Sun rays reflect off the foil sides and are concentrated at the base of the cooker, where they are absorbed by the black pot. The glass cover (or clear oven cooking bag) helps hold heat and moisture in the pot. The cooker should face the sun. Raise or lower the box depending on the time of year so that you catch the sun straight on. Shim the wire rack as needed to keep the pot level.
How to Make a Solar Oven
1. Cut the four 2 × 12 base pieces to length according to the cutting list. Arrange the base parts on a flat work surface and clamp them together in the correct orientation. Check with a carpenter’s square and adjust the parts as needed. Then drill pilot holes and fasten the pieces together with 2½" deck screws. See photo of step 1.
2. Lay a 4 × 8-ft. sheet of plywood on the worksurface with the better side facing up. Select a good grade of ¾" plywood (we used BC) or you’re likely to have issues with parts warping, and you’ll find it difficult to drive screws into the edge grain of the plywood. Mark and cut the 19 × 19" bottom piece first. Rest the full sheet of plywood on a couple of old 2 × 4s—you can cut through them as you make your cuts without any need to move them out of the way. See photo of step 2.
3. To create the panels that form the reflector you'll need to make beveled cuts on the bottom and sides so the panels fit together squarely. With the best side of the plywood facing up, mark two 20" x 76" long pieces, measuring from the two factory edges so the waste will be in the middle. Set your circular saw base to 22½°, then cut along the line you drew at 20" (20" is the long side of the bevel). Cut the other piece starting from the opposite end of the plywood. You should end up with two mirror image pieces. See photo of step 3.
4. Re-set your saw base so it's flat, then cut each 20"-wide panel in half so you have four 20 x 38" panels, each with one beveled 38" edge. With the beveled edge facing up and closest to you, draw a centerline at 18" on each panel, then make marks on the beveled edges at 8" on both sides of the centerline. Position a speed square so it pivots at the 8" mark, then rotate the speed square away from the centerline until the 22½° mark on the speed square meets the top of the beveled edge. Draw a line along the speed square as shown, then use a straightedge to extend the line to the other edge (the factory edge) of the plywood. Repeat at the other 8" mark, flipping the speed square and rotating it away from the centerline so the lines create a flat-topped triangle. Set the base of your circular saw at 40°, then cut along the angled lines (although it seems incorrect, 40° is the angle required to form a square corner when the pieces are assembled). Mark and cut the remaining three panels in the same fashion. See photo of step 4.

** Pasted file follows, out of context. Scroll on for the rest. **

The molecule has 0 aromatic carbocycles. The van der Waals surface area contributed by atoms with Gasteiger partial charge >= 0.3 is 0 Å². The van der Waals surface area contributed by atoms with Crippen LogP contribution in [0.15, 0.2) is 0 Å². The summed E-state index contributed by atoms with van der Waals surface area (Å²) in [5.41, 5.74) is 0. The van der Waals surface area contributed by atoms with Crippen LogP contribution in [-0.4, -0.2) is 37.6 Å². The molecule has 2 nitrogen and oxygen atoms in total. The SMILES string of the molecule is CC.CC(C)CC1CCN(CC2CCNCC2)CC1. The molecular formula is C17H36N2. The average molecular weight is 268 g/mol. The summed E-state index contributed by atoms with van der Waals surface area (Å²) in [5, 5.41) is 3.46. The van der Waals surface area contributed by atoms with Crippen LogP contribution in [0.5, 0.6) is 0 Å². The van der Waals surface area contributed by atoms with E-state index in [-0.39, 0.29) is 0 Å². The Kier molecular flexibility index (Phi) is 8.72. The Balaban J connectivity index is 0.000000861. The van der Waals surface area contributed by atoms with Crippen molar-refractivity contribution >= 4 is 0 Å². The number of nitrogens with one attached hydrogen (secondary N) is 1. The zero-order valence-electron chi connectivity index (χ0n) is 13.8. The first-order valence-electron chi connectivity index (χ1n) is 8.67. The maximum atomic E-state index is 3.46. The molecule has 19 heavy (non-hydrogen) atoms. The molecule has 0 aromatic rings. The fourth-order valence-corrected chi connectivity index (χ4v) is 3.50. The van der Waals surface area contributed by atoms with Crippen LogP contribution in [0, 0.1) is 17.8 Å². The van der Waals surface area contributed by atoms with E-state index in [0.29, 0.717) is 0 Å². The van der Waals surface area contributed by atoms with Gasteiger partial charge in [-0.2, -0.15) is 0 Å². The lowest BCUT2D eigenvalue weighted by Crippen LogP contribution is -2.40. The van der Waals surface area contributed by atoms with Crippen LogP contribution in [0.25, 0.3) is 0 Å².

5. Finish cutting the reflector parts to final size and shape. TIP: Clamping or holding smaller parts for cutting can be tricky. Here is a useful trick: After you’ve laid out your cutting lines, set the workpiece onto a pair of old 2 × 4s. Tack the workpieces to the 2 × 4s with finish nails, ideally driven into the waste area of the panels. Keep the nails at least a couple of inches from any cutting line. Set your saw so the cutting depth is about ¼" more than the thickness of the workpiece and then make your cuts. See photo of step 5.
6. Assemble the reflector. Brace two of the reflector sides against a square piece of scrap plywood clamped to the work surface, then join the edges with screws driven into countersunk pilot holes. Repeat for the other two pieces, then join the two halves together with four screws at each corner, completing the reflector. The bottom edges should be aligned. The top edges won't match perfectly, so sand them smooth. See photo of step 6.
7. Make the adjustable leg, which contains parallel slots so the leg can move up and down over a pair of hanger bolts, raising and lowering the angle of the cooker so you can take full advantage of the direction of the sun's rays. Outline the slots in the adjustable leg of the oven so they are ⅜" wide (or slightly wider than your hanger bolt shafts). Locate a slot 2" from each edge of the adjustable leg. The slots should stop and start 2" from the top and bottom edges. Cut the slots with a jigsaw or a plunge router. See photo of step 7.